Journalists covering the primaries in January characterized Bill Clinton’s “fairy tale” remark as “injecting” race in to the campaign, as if this was an illicit or improper development. This mistakenly implies that race was not already an aspect of the campaign—how could it not be?—or that it should not be part of the discussion. ~John Hartigan
Actually, there’s a much bigger mistake in this response, since the “fairy tale” remark referred to Obama’s self-presentation as a consistent, bold antiwar leader, when, in fact, his position once in the Senate was basically indistinguishable from Clinton’s and about half the Democratic caucus, including all the former supporters of the war. The fervently antiwar Democrats, led by Feingold, could never get these others to vote with them against funding for the war. For journalists (and the Obama campaign) to treat Bill Clinton’s statement about the “fairy tale” as something to do with race suggests more about their preoccupations with weaving the legend of Obama and their own view that the Obama campaign is a kind of fairy tale, the one in which all divisions are healed and everyone (i.e., everyone they know) lives happily ever after. Journalists (and the Obama campaign) freaked out about this statement on Obama’s record because it was accurate, and they knew that the main thing, perhaps the only thing, Obama had going for him on substantive policy was his early opposition to the war, which became muted and more moderate over the next few years.
If there is one thing that has seemed to unite a great many people this election cycle, it has been a tremendous desire to not want to talk about race, or rather to promote Obama in the odd hope that his election will mean that we won’t have to talk about it anymore (when, of course, his election would require us to talk about it incessantly, as we are already doing). That was certainly the initial mainstream conservative response, typified by the likes of Wehner (who has since denounced Obama quite ferociously):
A third reason for Obama’s GOP appeal is that unlike Clinton and especially John Edwards, Obama has a message that, at its core, is about unity and hope rather than division and resentment. He stresses that “out of many we are one.” And to his credit, Barack Obama is running a color-blind campaign. “I did not travel around this state over the last year and see a white South Carolina or a black South Carolina,” Obama said in his victory speech last weekend. “I saw South Carolina.” That evening, his crowd of supporters chanted as one, “Race doesn’t matter.” This was an electric moment.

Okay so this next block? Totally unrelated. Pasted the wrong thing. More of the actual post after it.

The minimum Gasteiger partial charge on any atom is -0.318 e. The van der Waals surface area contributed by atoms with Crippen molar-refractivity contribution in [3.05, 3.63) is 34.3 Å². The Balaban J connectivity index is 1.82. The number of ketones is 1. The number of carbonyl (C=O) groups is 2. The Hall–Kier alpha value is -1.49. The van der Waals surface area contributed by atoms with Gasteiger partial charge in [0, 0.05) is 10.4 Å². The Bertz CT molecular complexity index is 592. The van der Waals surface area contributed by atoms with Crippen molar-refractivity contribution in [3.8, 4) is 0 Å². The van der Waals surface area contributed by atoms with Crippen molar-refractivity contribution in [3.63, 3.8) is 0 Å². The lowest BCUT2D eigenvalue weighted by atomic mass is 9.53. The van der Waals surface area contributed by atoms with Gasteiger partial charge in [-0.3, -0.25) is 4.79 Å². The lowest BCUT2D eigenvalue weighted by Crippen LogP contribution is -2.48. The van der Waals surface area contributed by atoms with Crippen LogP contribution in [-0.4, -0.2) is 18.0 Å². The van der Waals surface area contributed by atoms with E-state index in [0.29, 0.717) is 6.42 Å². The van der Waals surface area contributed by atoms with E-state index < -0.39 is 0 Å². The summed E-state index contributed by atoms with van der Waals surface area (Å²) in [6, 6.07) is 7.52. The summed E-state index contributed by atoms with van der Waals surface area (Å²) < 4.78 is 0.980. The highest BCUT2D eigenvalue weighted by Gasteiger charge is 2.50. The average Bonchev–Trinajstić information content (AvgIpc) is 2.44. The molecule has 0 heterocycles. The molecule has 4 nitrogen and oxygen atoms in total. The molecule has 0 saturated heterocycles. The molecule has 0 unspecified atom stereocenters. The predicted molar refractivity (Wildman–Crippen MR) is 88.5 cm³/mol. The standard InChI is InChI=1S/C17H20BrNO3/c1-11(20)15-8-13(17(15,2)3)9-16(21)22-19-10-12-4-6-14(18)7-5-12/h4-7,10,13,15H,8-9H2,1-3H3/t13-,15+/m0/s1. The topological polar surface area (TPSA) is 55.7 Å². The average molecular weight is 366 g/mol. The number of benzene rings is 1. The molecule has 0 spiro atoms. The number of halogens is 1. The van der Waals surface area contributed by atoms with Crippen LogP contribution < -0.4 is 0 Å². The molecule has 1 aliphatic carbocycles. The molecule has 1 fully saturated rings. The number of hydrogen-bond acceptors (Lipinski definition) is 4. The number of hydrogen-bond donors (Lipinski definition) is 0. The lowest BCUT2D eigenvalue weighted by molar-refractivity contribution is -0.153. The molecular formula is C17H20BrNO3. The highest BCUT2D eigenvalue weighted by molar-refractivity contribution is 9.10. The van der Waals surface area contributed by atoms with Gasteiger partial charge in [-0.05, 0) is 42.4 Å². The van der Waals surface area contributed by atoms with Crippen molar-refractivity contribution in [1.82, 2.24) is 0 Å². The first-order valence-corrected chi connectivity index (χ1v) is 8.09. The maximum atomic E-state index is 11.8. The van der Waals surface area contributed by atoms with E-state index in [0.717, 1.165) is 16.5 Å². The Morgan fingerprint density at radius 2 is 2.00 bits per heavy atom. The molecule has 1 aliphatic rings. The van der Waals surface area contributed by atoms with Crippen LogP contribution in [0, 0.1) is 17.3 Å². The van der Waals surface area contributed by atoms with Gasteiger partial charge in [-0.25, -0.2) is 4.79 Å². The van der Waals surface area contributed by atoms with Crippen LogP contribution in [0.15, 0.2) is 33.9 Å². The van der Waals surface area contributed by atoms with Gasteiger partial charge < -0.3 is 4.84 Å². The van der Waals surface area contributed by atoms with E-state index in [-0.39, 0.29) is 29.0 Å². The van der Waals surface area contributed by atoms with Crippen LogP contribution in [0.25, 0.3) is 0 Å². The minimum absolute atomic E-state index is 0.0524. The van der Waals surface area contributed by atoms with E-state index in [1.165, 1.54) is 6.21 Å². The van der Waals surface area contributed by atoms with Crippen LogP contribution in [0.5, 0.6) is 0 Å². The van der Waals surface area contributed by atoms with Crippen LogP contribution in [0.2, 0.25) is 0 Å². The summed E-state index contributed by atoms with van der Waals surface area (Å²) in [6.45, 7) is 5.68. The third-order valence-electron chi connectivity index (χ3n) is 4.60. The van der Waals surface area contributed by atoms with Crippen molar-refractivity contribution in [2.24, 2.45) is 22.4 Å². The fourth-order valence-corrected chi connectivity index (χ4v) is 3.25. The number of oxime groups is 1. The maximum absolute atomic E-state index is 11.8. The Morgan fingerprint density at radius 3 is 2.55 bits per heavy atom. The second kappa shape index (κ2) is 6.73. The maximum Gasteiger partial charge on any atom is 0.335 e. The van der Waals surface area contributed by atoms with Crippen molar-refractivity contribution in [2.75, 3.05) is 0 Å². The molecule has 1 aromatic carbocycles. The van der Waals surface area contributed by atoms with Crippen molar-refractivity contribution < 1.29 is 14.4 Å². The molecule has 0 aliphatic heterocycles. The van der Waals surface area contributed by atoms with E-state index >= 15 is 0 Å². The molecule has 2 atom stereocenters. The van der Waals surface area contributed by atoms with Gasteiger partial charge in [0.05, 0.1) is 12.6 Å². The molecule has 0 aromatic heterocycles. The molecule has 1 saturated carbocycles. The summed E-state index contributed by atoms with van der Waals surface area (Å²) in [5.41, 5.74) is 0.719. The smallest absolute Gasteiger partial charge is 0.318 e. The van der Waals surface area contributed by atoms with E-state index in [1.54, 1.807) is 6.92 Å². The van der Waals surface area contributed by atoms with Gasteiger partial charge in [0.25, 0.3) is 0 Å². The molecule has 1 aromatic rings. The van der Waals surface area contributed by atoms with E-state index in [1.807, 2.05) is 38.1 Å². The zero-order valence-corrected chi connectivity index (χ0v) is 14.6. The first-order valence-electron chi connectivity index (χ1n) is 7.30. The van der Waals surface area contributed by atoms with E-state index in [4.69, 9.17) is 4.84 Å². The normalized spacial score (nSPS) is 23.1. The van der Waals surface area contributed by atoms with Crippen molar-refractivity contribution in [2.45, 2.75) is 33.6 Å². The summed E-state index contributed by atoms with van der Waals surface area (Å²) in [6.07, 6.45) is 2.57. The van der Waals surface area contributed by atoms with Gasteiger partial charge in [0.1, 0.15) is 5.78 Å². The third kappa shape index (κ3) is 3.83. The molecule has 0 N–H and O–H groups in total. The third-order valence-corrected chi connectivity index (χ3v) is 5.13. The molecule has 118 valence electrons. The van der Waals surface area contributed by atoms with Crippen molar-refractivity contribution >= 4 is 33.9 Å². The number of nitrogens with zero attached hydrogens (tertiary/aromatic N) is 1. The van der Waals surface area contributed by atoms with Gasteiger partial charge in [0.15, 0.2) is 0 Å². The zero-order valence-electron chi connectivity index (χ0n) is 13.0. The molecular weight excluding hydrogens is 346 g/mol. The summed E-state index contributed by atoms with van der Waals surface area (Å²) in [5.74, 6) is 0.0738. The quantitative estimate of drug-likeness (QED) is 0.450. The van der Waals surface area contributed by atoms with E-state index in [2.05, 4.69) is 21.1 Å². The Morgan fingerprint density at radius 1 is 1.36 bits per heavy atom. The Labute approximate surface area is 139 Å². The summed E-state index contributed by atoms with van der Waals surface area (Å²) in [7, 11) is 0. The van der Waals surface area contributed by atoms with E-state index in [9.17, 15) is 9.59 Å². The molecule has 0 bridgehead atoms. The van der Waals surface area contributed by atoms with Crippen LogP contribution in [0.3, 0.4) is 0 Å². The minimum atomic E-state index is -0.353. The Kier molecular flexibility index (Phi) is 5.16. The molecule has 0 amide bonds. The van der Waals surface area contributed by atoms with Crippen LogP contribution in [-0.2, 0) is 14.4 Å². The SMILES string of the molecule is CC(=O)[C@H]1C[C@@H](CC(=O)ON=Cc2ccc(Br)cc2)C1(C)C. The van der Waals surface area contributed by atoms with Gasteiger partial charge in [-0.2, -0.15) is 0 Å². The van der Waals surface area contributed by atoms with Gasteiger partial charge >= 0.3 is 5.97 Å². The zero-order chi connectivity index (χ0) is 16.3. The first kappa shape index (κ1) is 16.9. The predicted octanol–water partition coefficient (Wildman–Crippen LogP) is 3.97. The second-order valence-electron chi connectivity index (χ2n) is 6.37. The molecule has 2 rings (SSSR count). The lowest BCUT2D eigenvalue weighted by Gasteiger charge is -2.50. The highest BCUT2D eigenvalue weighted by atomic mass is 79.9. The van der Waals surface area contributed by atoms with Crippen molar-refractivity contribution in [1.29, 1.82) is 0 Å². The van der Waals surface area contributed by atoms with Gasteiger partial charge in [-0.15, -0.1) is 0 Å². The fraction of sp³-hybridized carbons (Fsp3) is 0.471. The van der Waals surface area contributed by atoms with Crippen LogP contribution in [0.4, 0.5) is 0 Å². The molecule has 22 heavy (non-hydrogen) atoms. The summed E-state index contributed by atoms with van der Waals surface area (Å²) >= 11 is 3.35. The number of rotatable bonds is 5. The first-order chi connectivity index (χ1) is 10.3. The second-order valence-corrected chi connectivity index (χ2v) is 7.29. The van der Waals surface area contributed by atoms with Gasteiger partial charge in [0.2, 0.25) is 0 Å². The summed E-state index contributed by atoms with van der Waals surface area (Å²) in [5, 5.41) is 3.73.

It was electric for Wehner because it is particularly important for Americanists that race does not matter, or at least no longer matters, because Americanists accept the “original sin” critique of our country and, in keeping with their missionary zeal to Americanize others, they interpret national history in terms of fall and redemption. For a certain kind of triumphalist, it is acceptable, even necessary, to recite the errors of the Old America to justify its abolition, provided that the New be recognized as free of that sin. Nothing is more unforgiveable for the Americanist than to suggest that history did not end in, say, 1964 or that race may yet matter. Those who preach American messianism in the world must see the nation to be as “pure” for its messianic role, and for liberals and mainstream conservatives of a certain generation who find their ancestors somewhat embarrassing the craving for a moment when “race doesn’t matter” is strong. This is at the heart of the resistance to having race be a substantive part of any discussion: it should not be part of the discussion, it has been decided, because “race doesn’t matter,” and, tautologically, if it doesn’t matter there’s no reason to talk about it. Those who do so are “injecting” the subject into the debate, just as anyone who observes that Obama’s mixed racial background was essential for his success is denounced for “raising” an issue that almost all of his supporters “raise” without being asked.
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